Toronto
2 min

Please help

William Granados wants to come home

THROUGH THE BACK DOOR. William Granados underwent a rectal exam to try to prove to immigration adjudicators that he is gay. Credit: Xtra files

William Granados is waiting to come home.



“My soul and mind are in Toronto, but my body is chained to Venezuela,” William Granados writes in an e-mail. He was deported to South America last Jun 17, after being refused refugee status and while a second case based on “humanitarian and compassionate grounds” was still pending.



Granados’s case was supposed to be looked into by Immigration

Canada in February, but so far there has been no word.



“Maybe March, maybe April,” says Ricardo Rodriguez, Granados’s friend and supporter. “But the whole system is so backed up it could be much later. All we can do is wait.”



Rodriguez is a member of the Proactive Intervention Response Group, formed to help bring Granados home and to raise awareness about the treatment of gay men and lesbians in Latin America.



Rodriguez claims the group has gathered more than 300 letters of support for Granados.



“William is in serious danger every time he steps out of his house

because of being gay,” says Rodriguez.



Granados alleges that he is hassled daily by police and neighbours and that he’s been bashed more than once.



“Everyday is a nightmare,” Granados writes. “People have beaten me with rocks, they made nasty jokes when I was walking around the area where I live. I am very sad and depressed.”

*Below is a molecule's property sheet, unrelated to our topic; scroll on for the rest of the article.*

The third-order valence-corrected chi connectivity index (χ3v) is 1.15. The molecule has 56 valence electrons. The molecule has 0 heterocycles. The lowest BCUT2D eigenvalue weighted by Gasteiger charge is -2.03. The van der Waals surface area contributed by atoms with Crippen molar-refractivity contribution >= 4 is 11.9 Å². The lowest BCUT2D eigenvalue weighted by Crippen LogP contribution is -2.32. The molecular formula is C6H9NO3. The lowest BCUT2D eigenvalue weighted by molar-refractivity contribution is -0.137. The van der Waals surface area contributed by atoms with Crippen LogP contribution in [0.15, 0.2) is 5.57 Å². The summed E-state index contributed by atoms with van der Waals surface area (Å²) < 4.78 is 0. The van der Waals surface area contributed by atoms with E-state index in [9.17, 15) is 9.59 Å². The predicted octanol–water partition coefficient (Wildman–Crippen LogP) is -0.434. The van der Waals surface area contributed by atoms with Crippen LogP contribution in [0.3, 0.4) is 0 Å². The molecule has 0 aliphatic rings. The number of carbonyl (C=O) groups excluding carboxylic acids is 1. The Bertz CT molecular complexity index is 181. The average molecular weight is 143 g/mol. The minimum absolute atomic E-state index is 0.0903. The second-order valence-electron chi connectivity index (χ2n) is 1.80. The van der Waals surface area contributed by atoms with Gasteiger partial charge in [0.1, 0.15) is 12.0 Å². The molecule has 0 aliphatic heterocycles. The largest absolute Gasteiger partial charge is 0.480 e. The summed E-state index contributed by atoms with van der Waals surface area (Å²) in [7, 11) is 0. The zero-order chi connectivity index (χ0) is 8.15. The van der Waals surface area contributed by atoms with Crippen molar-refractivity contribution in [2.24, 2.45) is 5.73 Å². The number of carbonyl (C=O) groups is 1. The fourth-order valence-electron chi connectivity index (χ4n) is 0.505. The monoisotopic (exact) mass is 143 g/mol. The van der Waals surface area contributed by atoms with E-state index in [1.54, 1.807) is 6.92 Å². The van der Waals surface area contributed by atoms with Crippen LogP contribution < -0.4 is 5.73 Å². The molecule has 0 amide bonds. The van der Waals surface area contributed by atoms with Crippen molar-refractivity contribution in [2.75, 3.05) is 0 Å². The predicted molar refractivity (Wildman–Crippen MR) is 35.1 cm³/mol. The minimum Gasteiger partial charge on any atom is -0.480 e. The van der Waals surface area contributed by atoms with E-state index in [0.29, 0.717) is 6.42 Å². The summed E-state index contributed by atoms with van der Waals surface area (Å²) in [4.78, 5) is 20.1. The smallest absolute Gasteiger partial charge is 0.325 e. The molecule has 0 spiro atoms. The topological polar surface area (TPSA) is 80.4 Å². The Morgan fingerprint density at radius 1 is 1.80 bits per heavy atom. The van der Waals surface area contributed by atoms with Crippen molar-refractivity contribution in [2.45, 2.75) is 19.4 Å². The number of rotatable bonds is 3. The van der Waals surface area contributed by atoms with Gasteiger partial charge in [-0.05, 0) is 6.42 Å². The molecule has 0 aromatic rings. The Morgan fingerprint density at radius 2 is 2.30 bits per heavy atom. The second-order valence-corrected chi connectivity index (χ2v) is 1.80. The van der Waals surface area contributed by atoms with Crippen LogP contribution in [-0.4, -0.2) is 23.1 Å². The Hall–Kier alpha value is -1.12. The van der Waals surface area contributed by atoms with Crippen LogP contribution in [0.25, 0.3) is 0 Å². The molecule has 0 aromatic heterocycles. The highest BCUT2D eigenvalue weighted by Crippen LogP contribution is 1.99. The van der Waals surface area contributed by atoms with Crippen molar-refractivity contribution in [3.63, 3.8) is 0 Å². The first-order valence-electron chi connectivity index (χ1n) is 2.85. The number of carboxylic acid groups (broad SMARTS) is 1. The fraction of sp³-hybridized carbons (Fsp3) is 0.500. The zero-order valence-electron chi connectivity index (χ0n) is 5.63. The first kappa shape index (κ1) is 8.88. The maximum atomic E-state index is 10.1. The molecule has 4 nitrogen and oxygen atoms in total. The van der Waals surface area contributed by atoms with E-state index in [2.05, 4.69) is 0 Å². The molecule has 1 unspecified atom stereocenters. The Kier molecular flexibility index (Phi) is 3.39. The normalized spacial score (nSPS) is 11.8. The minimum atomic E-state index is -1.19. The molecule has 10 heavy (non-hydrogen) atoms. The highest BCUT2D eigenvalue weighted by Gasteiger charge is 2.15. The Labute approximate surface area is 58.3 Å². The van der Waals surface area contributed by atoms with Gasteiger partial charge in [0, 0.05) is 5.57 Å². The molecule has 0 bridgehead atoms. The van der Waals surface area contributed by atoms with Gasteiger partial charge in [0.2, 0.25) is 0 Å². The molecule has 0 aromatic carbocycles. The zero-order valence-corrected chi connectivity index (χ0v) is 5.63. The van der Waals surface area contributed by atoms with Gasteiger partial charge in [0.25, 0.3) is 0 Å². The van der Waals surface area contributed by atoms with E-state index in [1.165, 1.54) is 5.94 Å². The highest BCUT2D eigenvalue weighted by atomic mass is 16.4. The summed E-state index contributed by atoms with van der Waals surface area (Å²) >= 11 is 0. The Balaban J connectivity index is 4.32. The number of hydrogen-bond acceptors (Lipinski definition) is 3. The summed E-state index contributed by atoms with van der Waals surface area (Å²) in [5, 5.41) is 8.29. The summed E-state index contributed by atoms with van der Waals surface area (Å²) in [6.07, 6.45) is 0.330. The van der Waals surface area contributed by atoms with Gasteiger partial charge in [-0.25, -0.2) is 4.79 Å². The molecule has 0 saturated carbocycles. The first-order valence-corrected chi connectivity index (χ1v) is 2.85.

Granados’s refugee claim was refused because Immigration Canada did not believe that he is really a member of a sexual minority. In a notice of refusal, the panel found that “his alleged homosexuality is a fabrication.”



No one else is unsure of Granados’s orientation. He was active in Toronto with the gay latino group Hola, the AIDS Committee Of Toronto and the Coalition Against Homophobia. In Venezuela he is targeted as gay as soon as he steps out the door.



Rodriguez says: “When [Granados] first started telling me about what was happening on the streets I said, ‘I don’t want to doubt you but how does everyone know that you’re gay?’ and he said, ‘This is really happening to me. Everywhere I go people can tell.’



“If you have lived openly for a while it is very hard to go back to

being in the closet, it just shows,” says Rodriguez, “the way William walks, the way he talks.”



“One night I was beaten by the police just because I was talking to a

guy,” writes Granados. “The police came and said, ‘What are you trying to have sex on the street?… We can see that you are Marica (gay).”



Survival is difficult economically as well as emotionally. “Being [an] open gay man you cannot get any position,” writes Granados, “they relate gay people with AIDS and mental illness.”



(Granados says he’s not HIV-positive as was previously reported. He says the writer was confused by his statements about volunteering with the AIDS Committee Of Toronto.)



Estranged from his parents in Venezuela, Granados writes that he spends every day “dreaming of coming back to Toronto where my friends and family are… Where you can live in freedom as an open gay man.”



For more info, call Julian Huffer, chair the Proactive Intervention Response Group, (416) 515-0425.